Transit probability calculation

I'm trying to calculate the transit probability for a planet orbiting a star. Here's what I know:

Mass of planet: 1.8 Jupiter masses
Period: 2.2047 days (0.0332 years)
inclination, i: 80.8 degrees
Eccentricity, e: 0.0
Radius of star: $$2.05R_\odot$$
Radius of planet: $$1.51R_{Jupiter}$$

Here's what I've tried so far, but the result is too high for me to believe it's correct :')

$$p_{tr} = \frac{R_{st}+R_{pl}}{a(1-e^2)}$$ (this is a formula from the book)
finding a from $$P^2=a^3$$ to be 0.0331659 (I think this is where I might be wrong)
$$P_{tr}=\frac {2.05*R_\odot+1.51*R_{Jupiter}}{a*(1-e^2)}=4.64E10$$

It's assumed that the orbit is circular.

• First: probability must be in interval 0.0-1.0. Second: to determine size of orbit you need mass of the parent star. Dec 29, 2022 at 20:41
• As pointed out in the comment to James K's answer, if you know the orbit fully (as in this case), you can work out if it is eclipsing or not, hence no probability is needed. Only if you don't know the orbit sufficiently, in particular if you don't know the inclination, you can define the probability as the fraction of possible orbits which are eclipsing. Dec 30, 2022 at 13:16
• @LeosOndra Why does the interval need to be 0.0-1.0 seconds? I don't know the mass of the parent star though :/ I don't know if it makes a difference, but in the previous question it is shown that $m(x)=\frac{75 M} {7} (\frac {x^3}{3}-\frac {x^4}{5}-\frac {x^5}{25})$
– C H
Jan 2, 2023 at 17:45
• No. The probability is pure number. Second is adjectivum in the second sentence :-) Jan 2, 2023 at 21:23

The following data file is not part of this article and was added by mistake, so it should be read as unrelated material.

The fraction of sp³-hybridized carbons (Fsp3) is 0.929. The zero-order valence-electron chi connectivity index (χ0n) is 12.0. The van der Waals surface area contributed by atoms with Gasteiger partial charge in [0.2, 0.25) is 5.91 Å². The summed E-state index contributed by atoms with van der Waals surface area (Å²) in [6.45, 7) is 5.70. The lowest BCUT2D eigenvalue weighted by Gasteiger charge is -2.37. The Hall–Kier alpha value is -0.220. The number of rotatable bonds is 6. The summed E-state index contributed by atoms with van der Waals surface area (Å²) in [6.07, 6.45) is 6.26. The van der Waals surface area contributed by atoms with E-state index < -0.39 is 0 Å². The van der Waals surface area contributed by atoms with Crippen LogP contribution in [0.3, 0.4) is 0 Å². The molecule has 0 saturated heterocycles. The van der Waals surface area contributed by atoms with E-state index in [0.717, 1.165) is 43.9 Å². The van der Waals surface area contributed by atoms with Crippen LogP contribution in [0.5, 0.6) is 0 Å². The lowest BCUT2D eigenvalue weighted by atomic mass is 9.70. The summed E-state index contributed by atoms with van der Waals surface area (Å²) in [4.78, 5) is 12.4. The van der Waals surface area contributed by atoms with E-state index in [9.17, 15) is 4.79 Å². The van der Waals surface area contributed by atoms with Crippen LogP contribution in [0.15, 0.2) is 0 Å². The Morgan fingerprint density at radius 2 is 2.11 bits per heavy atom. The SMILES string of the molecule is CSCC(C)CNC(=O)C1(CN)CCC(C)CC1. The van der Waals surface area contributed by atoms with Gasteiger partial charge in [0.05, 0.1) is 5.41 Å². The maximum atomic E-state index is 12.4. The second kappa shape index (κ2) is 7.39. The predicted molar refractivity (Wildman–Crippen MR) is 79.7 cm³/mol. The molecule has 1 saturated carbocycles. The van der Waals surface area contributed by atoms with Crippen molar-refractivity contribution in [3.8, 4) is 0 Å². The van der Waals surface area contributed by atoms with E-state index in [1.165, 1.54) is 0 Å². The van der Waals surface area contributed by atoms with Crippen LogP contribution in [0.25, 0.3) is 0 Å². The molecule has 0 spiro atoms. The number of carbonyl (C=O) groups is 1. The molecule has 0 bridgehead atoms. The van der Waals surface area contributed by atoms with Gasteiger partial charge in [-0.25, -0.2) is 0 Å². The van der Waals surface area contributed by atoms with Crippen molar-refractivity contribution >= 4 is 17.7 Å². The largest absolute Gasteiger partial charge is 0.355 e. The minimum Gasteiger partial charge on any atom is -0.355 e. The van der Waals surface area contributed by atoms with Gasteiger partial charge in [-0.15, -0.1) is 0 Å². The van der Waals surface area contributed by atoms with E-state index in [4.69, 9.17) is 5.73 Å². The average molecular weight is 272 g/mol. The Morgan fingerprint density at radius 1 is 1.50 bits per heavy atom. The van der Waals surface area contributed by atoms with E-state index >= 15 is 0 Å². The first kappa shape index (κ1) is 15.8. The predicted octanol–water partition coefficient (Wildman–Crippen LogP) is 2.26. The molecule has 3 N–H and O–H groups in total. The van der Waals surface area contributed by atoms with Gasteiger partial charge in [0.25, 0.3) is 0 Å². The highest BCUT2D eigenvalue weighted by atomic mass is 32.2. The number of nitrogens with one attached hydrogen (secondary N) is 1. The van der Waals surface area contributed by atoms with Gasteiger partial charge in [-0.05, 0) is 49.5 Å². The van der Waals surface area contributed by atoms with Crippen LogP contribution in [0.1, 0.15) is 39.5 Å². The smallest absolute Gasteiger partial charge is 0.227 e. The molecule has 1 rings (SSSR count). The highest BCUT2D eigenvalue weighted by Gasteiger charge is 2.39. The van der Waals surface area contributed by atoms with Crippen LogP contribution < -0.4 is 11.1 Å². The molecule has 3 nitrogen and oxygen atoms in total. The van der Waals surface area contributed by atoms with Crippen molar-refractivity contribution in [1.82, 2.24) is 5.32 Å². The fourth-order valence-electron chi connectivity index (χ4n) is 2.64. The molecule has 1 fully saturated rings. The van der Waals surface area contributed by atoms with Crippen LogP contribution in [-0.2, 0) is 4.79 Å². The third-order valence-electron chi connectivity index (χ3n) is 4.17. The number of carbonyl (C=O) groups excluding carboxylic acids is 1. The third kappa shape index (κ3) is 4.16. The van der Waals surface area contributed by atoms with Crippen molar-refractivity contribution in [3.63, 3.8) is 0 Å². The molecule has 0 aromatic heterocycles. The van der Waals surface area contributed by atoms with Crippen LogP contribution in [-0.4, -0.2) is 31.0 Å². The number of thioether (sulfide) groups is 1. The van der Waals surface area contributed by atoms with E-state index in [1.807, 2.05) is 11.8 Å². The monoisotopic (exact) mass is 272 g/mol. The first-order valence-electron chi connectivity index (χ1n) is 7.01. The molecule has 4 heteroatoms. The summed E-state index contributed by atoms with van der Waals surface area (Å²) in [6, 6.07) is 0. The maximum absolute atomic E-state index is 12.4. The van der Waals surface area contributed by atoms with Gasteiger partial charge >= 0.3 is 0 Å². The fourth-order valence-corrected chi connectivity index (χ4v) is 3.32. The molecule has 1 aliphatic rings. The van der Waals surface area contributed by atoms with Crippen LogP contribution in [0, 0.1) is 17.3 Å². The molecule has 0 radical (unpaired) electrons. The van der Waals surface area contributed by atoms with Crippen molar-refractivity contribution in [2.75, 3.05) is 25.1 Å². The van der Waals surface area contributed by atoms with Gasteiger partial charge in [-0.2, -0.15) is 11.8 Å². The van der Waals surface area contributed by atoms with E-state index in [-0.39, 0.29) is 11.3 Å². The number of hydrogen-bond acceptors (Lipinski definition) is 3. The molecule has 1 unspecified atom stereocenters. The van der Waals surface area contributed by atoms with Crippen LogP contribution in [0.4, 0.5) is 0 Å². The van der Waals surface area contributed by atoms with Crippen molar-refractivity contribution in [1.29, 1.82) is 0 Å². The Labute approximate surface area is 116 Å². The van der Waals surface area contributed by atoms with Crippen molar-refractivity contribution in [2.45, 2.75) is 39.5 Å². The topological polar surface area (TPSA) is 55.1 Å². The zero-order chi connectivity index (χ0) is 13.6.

First we need the mass of the star. If it is a main sequence star, one can estimate using M = R^(1.25) (source) Units are in solar mass/radius

This gives an estimated mass of 2.45 Solar masses. (Looking at some real stars, this might be a bit too high, but this doesn't change the final conclusion)

With this one can calculate the distance of the star from the planet. Using Kepler's laws: 6.7 million km or 9.6 solar radii

With an inclination of 80.8, the planet will pass the star at $$9.6\times\cos(80.8)$$ or 1.5 solar radii.

Since the star is 2.05 solar radii, that is well within the stars disc, so transit is certain.

Here is a simulated picture of the planet transiting

There is some uncertainty resulting from the initial estimate of the star's mass. If the mass is lower, the planet would have to orbit more closely, and so the transit is still certain to occur. Also the star is assumed to be spherical, and that isn't the case for some stars. But for any reasonable estimate of the star's properties, a transit is all but certain.

• The real point is that if you know the inclination you probably can decide certainly if a transit occurs. Transit probability calculations occur when you don't know the inclination. Dec 29, 2022 at 21:23
• Also, this planet is fried, it is orbiting an A0 star at less than 5 stellar radii... it is going to be seriously hot, at least on the side facing the star. Dec 30, 2022 at 13:25